Muslims have earned the right to be trusted. Perhaps not in everything they say or do, but whenever there are warnings that they might blow something up, we must take such warnings on faith.
Sri Lankan authorities didn’t. The police there were warned about the impending attacks a fortnight in advance, but did nothing.
Now they have 290 reasons to acknowledge the error of their ways: that’s how many people were murdered in synchronised suicide attacks on churches where Christians celebrated Easter, and hotels where visitors, mostly Christians, stayed.
Add to this another 500 reasons, equal to the number of people also injured in the explosions, some of whom will doubtless die, and Sri Lankan police must now realise they were wrong in their lackadaisical treatment of those security tips.
Now their government spokesman has treated us to the earth-shattering revelation that the bombers had links to some unidentified international terrorist organisations. However, those responsible for carrying out the attacks have been tentatively identified, as admittedly a local jihadist group, National Thowheed Jamath.
The nature of the said international organisation wasn’t specified; the word ‘jihadist’ only appeared in the reports many hours after the explosions, and I have yet to see the adjective ‘Muslim’ mentioned anywhere. However, one can make the connection without much effort: after all, one doesn’t hear much of Methodist or Mormon jihadists.
We can make all the connections we wish, but the media won’t help us. The word ‘jihadist’ is nicely limiting, while the word ‘Muslim’ is dangerously broad. Bandy it about too much, and this may shatter the pristine image of the religion of peace we like to cherish in our hearts.
Since our media are committed to the preservation of that peaceful image, they’ll use particular rather than general descriptions: fundamentalists, jihadists, extremists or at a pinch Islamists. Never Muslims – as if the religion had nothing to do with it, the religion, may one add, that has been at war with Christianity ever since the first sabre-waving swarms burst out of the red-hot Arabian deserts 1,400 years ago.
Ask the hacks about such reticence and they’ll tell you that not all Muslims are suicide bombers. Fair enough, they aren’t. If they were, the problem would be solved in one generation, although the cost would be exorbitant.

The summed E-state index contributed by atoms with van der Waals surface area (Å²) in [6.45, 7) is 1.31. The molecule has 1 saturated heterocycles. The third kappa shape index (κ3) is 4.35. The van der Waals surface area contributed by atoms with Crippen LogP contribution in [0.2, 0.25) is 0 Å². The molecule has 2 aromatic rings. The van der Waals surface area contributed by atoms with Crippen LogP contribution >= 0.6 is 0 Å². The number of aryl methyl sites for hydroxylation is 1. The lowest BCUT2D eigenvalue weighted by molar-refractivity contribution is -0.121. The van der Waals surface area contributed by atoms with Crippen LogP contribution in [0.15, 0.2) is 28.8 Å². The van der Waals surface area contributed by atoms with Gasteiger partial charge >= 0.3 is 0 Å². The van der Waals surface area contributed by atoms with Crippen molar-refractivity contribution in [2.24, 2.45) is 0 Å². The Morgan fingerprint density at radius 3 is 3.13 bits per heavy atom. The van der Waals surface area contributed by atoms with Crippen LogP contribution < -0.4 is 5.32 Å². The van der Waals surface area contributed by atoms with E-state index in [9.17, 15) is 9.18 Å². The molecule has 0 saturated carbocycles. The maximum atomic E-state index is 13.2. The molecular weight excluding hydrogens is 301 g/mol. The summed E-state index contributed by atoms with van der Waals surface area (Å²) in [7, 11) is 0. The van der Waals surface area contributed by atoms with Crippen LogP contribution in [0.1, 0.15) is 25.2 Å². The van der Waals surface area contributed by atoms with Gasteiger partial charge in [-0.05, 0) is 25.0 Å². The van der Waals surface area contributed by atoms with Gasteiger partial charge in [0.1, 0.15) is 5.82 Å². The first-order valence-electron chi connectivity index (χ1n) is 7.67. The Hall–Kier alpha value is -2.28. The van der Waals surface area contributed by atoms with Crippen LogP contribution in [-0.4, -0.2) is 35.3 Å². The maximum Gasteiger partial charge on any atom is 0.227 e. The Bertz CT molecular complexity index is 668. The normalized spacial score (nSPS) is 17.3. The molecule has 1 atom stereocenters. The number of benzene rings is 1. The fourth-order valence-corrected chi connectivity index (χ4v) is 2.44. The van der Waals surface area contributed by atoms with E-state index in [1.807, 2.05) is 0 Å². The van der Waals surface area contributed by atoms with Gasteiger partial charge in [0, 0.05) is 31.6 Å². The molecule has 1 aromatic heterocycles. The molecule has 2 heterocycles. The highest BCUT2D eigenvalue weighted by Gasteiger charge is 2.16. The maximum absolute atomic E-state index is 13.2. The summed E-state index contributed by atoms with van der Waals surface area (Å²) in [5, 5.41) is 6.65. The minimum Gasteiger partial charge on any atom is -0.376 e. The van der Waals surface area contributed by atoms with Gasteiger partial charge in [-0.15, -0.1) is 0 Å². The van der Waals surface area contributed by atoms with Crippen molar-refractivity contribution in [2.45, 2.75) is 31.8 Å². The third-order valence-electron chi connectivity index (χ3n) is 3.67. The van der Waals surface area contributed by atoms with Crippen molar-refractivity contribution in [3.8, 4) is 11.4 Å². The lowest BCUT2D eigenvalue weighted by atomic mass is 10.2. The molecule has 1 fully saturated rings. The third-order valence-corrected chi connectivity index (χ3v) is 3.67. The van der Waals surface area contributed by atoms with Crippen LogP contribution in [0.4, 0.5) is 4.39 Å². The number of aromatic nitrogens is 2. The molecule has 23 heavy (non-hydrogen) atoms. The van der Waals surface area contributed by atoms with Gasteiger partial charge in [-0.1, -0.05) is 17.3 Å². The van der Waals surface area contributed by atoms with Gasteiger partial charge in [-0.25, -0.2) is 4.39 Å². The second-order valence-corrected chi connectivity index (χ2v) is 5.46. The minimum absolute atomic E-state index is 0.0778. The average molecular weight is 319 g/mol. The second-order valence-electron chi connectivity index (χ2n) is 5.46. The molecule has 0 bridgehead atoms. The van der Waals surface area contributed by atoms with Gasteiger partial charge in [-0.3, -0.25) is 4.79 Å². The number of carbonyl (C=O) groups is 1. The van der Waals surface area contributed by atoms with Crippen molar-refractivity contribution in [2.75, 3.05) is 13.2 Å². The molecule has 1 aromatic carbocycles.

Moreover, most Muslims aren’t even belligerent fanatics. By the same token, most Germans weren’t Nazis, nor most Russians communists. And even most Nazis and communists didn’t kill or torture anyone personally.
I’m sure that thought provided much consolation to the millions killed by the Nazis, the tens of millions killed by the communists – and some 300 million who have been murdered over the centuries to the accompaniment of deafening shrieks of ‘Allahu akbar!’
At the time when Christians were building the great cathedrals whose architectural genius has never been even remotely approached since, their terminology wasn’t as nuanced as ours. They didn’t care what percentage of Muslims harassed, robbed and killed Christian pilgrims on their way to the Holy Land.
They just sold all their possessions, left their families behind and joined the Crusaders’ hosts, to fight and probably die in the Outremer to protect their people. Their definition of ‘their people’ was broad: all who espoused Christianity, regardless of their race, place of birth or native language.
St Bernard helpfully came up with the term exonerating the violence they were about to commit: malicide, the killing of evil. That dovetailed with the earlier doctrine of just war enunciated by St Augustine and developed by St Thomas Aquinas: violence was wrong – unless it prevented a greater wrong.
Nor were the Crusaders involved in actuarial calculations of the percentage of Muslims who actually cut pilgrims’ throats, even though they were doubtless aware that it was relatively small. They just felt physically the pain of their fellow Christians and were prepared to die to prevent that pain or, barring that, avenge it.
One gets the impression that such acute, visceral empathy is no longer widespread in what used to be Christendom. We aren’t going to do battle to save Christians abused and murdered all over the Third World. Why, we aren’t even going to identify their abusers and murderers by their real designation.
We choose to forget that mass murder always has some scriptural justification: that hand wielding a knife, an axe or a pistol may grow limp without it. Bolshevik murderers followed The Communist Manifesto as faithfully as Nazi murderers followed Mein Kampf – and as faithfully as Muslim murderers follow the Koran.
Yet we aren’t bashful about saying ‘Bolsheviks’ or ‘Nazis’. We don’t point out that not all communists were Lubyanka executioners or Kolyma overseers, nor that only some Nazis operated those gas chambers. But we can’t bring ourselves to saying ‘Muslims’.
So let’s be brave and declare openly that those who wish us dead aren’t just fundamentalists, extremists, fanatics or even Islamists. They’re Muslims, and they can be trusted to kill again and again – unless given a compelling reason not to.
Pope Urban II, ring your office.